They say I came from “good stock.”
I look at the old photographs in the guest room — black-and-white snapshots of the bearers of my DNA. Here, I see framed reflections of myself:
my nearly-black hair in Grandma Dukes;
my temper in Grandpa Taylor;
my love of words,
my fear of failure,
my soft heart,
my easily-bruised pride.
They weren’t perfect people. But they are my people. They’ve helped make me who I am — by their genetics, their guiding influence or both.
They were ordinary, hard-working men who tilled soil, went to war as boys, and came home as men. They were moms who scraped together meals from half-bare cupboards, and stored up faith needed during tough times.
Yes, when it comes to genealogy, my family tree is like a sturdy oak — reliable, hearty and rooted deeply.
My husband and I have been talking about what we pass down to our children — and what has been passed down to us. We’ve both been blessed by families with a heritage of faith and hard work.
But what about those who came from “bad stock?” Is there any hope for them?
The world says that generational influences hold irreversible sway over our lives. We’ve even got the cliches to prove it:
“The apple doesn’t fall far from the tree.”
“Like mother, like daughter.”
“She’s a chip off the old block.”
The message is this:
If you come from good stock, congratulations on your inheritance.
And if you come from bad stock? Tough luck, buddy.
But what if our ancestral destiny were reversible? What if we could be the one who changed things?
All of this leads me to the story of a man I know. This man came from seriously bad stock. If you look at his family tree of misfits, you’d wonder how he ever came out on top.
But he did.
Here’s his story:
If any guy had generational baggage, this was the guy. By the world’s standards, he was a loser — destined for failure well before his unmarried, teenage mother had her first labor pains.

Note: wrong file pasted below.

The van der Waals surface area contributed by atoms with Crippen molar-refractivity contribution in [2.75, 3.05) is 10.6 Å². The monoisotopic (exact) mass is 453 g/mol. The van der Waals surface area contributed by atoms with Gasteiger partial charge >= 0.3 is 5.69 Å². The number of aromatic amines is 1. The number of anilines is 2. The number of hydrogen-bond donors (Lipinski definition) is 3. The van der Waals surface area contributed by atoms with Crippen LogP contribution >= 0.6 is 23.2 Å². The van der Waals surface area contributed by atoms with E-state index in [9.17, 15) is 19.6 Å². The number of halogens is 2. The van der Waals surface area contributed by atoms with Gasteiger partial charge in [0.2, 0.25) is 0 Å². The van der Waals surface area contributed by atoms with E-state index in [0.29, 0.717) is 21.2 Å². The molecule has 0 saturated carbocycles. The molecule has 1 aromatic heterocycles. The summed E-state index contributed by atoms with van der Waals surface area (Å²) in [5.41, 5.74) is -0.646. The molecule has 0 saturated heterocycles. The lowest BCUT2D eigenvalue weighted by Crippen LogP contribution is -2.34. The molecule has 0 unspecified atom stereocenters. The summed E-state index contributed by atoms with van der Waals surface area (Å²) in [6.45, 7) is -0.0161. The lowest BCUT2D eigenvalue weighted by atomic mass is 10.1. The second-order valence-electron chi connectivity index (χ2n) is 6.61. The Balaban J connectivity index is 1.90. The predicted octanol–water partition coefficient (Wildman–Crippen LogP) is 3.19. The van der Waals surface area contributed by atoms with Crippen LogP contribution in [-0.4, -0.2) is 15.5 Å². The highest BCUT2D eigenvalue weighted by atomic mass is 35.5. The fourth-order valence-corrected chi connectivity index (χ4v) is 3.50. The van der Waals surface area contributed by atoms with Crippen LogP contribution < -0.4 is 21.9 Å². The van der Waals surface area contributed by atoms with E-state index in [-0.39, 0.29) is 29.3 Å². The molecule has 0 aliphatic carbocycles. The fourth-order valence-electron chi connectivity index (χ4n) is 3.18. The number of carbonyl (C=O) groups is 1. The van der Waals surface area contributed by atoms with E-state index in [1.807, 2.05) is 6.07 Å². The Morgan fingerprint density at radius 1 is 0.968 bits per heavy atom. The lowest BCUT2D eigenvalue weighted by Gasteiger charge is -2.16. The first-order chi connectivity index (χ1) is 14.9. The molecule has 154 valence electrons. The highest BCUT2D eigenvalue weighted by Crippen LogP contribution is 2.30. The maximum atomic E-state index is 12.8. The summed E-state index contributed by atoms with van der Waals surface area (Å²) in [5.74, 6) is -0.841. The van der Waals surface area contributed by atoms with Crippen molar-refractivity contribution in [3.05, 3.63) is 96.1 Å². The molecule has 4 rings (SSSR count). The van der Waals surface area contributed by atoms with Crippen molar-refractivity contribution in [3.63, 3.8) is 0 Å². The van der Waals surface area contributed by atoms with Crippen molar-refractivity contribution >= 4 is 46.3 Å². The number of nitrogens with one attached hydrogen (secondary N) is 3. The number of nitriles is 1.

His dysfunctional family included a prostitute and a guy who practiced witchcraft. One of his forefathers had an affair then arranged for the murder of her husband. And there were a whole string of other liars and cheaters in my friend’s bloodline.
The man I know spent much of his life homeless. Some of his friends were of questionable character. As you might imagine, he was the object of much ridicule, scorn and rejection. Some might call him ugly, though I disagree. (Maybe that’s just because I love this guy so much.)
His story ended when he was killed — execution-style — on a hill.
Maybe you know him, too.
He is proof that no family tree binds so tightly that its grip can’t be loosed by a tree on Calvary.
His name is Jesus.
And look at you: You’re a chip off the old block.
“In love, he predestined us
to be adopted as his sons
through Jesus Christ.” … Eph. 1:5
In Christ Jesus, there is no such thing as an irreversible destiny.
Photo: A lineup of my family tree, on a guest-room dresser top.
A glimpse into a few branches of Jesus’ dysfunctional family tree: Gen. 27:19; 2 Sam. 11; Joshua 2:1; 2 Chron. 33:6; Isaiah 53:2
His genealogy is found in: